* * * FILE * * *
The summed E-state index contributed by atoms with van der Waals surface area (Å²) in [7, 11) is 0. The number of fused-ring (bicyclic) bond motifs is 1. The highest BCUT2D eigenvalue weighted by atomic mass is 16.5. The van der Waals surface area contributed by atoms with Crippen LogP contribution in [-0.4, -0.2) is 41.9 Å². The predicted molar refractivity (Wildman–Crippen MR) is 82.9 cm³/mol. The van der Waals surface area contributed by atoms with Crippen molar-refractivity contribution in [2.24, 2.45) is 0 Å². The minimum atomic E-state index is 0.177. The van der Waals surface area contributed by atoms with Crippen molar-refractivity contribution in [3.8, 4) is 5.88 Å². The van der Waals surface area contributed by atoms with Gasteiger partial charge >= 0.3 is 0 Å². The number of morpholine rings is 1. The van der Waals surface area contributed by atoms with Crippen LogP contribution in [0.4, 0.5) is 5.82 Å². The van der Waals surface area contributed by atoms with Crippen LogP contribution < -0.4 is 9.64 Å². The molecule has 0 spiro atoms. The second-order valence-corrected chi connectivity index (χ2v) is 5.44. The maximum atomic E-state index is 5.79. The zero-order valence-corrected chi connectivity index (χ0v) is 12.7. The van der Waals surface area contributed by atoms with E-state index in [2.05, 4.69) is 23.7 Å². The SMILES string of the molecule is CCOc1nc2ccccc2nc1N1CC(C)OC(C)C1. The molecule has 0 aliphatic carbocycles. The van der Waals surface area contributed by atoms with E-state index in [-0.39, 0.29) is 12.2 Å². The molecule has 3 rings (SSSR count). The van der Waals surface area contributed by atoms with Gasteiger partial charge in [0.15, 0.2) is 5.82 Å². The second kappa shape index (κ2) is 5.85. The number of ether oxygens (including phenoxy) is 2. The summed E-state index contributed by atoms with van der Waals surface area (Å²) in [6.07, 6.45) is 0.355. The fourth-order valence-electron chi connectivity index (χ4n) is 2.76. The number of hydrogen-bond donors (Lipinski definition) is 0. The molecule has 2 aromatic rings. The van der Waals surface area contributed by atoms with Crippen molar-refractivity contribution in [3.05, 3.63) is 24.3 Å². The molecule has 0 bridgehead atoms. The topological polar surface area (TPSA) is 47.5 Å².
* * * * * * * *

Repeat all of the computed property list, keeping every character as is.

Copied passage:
The summed E-state index contributed by atoms with van der Waals surface area (Å²) in [7, 11) is 0. The number of fused-ring (bicyclic) bond motifs is 1. The highest BCUT2D eigenvalue weighted by atomic mass is 16.5. The van der Waals surface area contributed by atoms with Crippen LogP contribution in [-0.4, -0.2) is 41.9 Å². The predicted molar refractivity (Wildman–Crippen MR) is 82.9 cm³/mol. The van der Waals surface area contributed by atoms with Crippen molar-refractivity contribution in [2.24, 2.45) is 0 Å². The minimum atomic E-state index is 0.177. The van der Waals surface area contributed by atoms with Crippen molar-refractivity contribution in [3.8, 4) is 5.88 Å². The van der Waals surface area contributed by atoms with Gasteiger partial charge >= 0.3 is 0 Å². The number of morpholine rings is 1. The van der Waals surface area contributed by atoms with Crippen LogP contribution in [0.4, 0.5) is 5.82 Å². The van der Waals surface area contributed by atoms with Crippen LogP contribution < -0.4 is 9.64 Å². The molecule has 0 spiro atoms. The second-order valence-corrected chi connectivity index (χ2v) is 5.44. The maximum atomic E-state index is 5.79. The zero-order valence-corrected chi connectivity index (χ0v) is 12.7. The van der Waals surface area contributed by atoms with E-state index in [2.05, 4.69) is 23.7 Å². The SMILES string of the molecule is CCOc1nc2ccccc2nc1N1CC(C)OC(C)C1. The molecule has 0 aliphatic carbocycles. The van der Waals surface area contributed by atoms with E-state index in [-0.39, 0.29) is 12.2 Å². The molecule has 3 rings (SSSR count). The van der Waals surface area contributed by atoms with Gasteiger partial charge in [0.15, 0.2) is 5.82 Å². The second kappa shape index (κ2) is 5.85. The number of ether oxygens (including phenoxy) is 2. The summed E-state index contributed by atoms with van der Waals surface area (Å²) in [6.07, 6.45) is 0.355. The fourth-order valence-electron chi connectivity index (χ4n) is 2.76. The number of hydrogen-bond donors (Lipinski definition) is 0. The molecule has 2 aromatic rings. The van der Waals surface area contributed by atoms with Crippen molar-refractivity contribution in [3.05, 3.63) is 24.3 Å². The molecule has 0 bridgehead atoms. The topological polar surface area (TPSA) is 47.5 Å².